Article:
Insuring children or insuring families: do parental and sibling coverage lead to improved retention of children in Medicaid and CHIP?

J Health Econ. 2006 Nov;25(6):1154-69. doi: 10.1016/j.jhealeco.2006.04.003. Epub 2006 Jun 5.


Recent research indicates that 3 million children leave Medicaid or the Children's Health Insurance Program (CHIP) each year and become uninsured, despite continuing eligibility. This paper explores the effect of family coverage on drop-out among children in these two programs, using instrumental variables to address the endogeneity of parental and sibling coverage in Medicaid/CHIP. Using the Current Population Survey March Supplement (1999-2004), I find that having a parent (primarily a mother) or sibling in public insurance is associated with a significantly lower risk of drop-out; after instrumenting with parental and sibling eligibility, only parental coverage remains a significant predictor of retention. I conclude that policy attempts to expand health insurance to the 8.5 million uninsured children in the U.S. would be much more effective if they covered parents and children in the same program.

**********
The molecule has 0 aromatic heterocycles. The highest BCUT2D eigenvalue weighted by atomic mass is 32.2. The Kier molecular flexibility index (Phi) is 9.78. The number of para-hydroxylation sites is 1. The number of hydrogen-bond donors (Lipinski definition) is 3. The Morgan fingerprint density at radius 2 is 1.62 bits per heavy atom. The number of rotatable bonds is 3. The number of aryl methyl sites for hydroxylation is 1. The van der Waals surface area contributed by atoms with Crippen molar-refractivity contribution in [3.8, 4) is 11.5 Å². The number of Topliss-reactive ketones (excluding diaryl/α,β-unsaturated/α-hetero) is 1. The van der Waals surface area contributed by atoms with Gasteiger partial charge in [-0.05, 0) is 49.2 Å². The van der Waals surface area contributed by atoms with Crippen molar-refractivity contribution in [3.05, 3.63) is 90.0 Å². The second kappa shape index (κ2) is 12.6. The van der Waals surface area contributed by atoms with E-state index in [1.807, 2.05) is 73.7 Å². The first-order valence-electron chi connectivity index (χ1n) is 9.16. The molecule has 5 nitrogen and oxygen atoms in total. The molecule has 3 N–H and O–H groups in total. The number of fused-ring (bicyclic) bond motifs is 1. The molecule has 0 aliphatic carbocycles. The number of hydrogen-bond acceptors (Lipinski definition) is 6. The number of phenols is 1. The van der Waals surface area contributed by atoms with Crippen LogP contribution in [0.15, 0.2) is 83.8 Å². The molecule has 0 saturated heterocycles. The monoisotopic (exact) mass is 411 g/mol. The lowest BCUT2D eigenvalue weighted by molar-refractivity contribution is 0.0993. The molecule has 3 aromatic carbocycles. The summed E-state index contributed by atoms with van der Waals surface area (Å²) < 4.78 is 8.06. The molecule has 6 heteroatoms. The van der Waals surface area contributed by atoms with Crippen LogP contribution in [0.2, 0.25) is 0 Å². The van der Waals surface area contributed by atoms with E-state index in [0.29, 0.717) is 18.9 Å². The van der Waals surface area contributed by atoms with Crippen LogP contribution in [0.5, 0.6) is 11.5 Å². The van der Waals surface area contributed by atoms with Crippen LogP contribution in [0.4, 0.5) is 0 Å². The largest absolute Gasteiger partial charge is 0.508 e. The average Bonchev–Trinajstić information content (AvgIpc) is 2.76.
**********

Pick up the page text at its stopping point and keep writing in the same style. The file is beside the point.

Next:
Publication types

  • Research Support, Non-U.S. Gov't
  • Research Support, U.S. Gov't, Non-P.H.S.

MeSH terms

  • Adolescent
  • Aid to Families with Dependent Children / statistics & numerical data*
  • Child
  • Child, Preschool
  • Family*
  • Humans
  • Infant
  • Infant, Newborn
  • Insurance Coverage*
  • Insurance, Health*
  • Medicaid / statistics & numerical data*
  • United States